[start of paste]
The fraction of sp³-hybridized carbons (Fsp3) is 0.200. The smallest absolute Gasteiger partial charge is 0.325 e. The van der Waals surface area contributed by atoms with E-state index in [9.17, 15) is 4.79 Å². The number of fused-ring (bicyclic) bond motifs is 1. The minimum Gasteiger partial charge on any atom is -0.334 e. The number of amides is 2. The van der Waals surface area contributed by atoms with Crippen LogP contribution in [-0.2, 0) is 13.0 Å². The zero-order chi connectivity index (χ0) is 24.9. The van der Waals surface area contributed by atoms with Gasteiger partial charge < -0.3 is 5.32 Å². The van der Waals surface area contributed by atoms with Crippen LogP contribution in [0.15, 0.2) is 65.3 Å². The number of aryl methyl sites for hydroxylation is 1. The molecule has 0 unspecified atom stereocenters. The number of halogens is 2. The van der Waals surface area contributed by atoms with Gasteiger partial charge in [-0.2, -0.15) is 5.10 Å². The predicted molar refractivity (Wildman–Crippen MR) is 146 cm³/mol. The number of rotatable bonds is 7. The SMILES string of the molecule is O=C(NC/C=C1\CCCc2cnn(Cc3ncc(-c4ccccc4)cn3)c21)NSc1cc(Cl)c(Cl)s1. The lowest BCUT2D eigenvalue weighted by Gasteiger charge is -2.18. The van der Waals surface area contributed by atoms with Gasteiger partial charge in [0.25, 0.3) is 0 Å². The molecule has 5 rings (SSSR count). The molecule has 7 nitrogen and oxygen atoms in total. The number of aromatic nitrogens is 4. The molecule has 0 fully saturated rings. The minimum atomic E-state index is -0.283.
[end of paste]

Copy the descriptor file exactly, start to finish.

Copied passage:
The fraction of sp³-hybridized carbons (Fsp3) is 0.200. The smallest absolute Gasteiger partial charge is 0.325 e. The van der Waals surface area contributed by atoms with E-state index in [9.17, 15) is 4.79 Å². The number of fused-ring (bicyclic) bond motifs is 1. The minimum Gasteiger partial charge on any atom is -0.334 e. The number of amides is 2. The van der Waals surface area contributed by atoms with Crippen LogP contribution in [-0.2, 0) is 13.0 Å². The zero-order chi connectivity index (χ0) is 24.9. The van der Waals surface area contributed by atoms with Gasteiger partial charge < -0.3 is 5.32 Å². The van der Waals surface area contributed by atoms with Crippen LogP contribution in [0.15, 0.2) is 65.3 Å². The number of aryl methyl sites for hydroxylation is 1. The molecule has 0 unspecified atom stereocenters. The number of halogens is 2. The van der Waals surface area contributed by atoms with Gasteiger partial charge in [-0.2, -0.15) is 5.10 Å². The predicted molar refractivity (Wildman–Crippen MR) is 146 cm³/mol. The number of rotatable bonds is 7. The SMILES string of the molecule is O=C(NC/C=C1\CCCc2cnn(Cc3ncc(-c4ccccc4)cn3)c21)NSc1cc(Cl)c(Cl)s1. The lowest BCUT2D eigenvalue weighted by Gasteiger charge is -2.18. The van der Waals surface area contributed by atoms with Gasteiger partial charge in [0.25, 0.3) is 0 Å². The molecule has 5 rings (SSSR count). The molecule has 7 nitrogen and oxygen atoms in total. The number of aromatic nitrogens is 4. The molecule has 0 fully saturated rings. The minimum atomic E-state index is -0.283.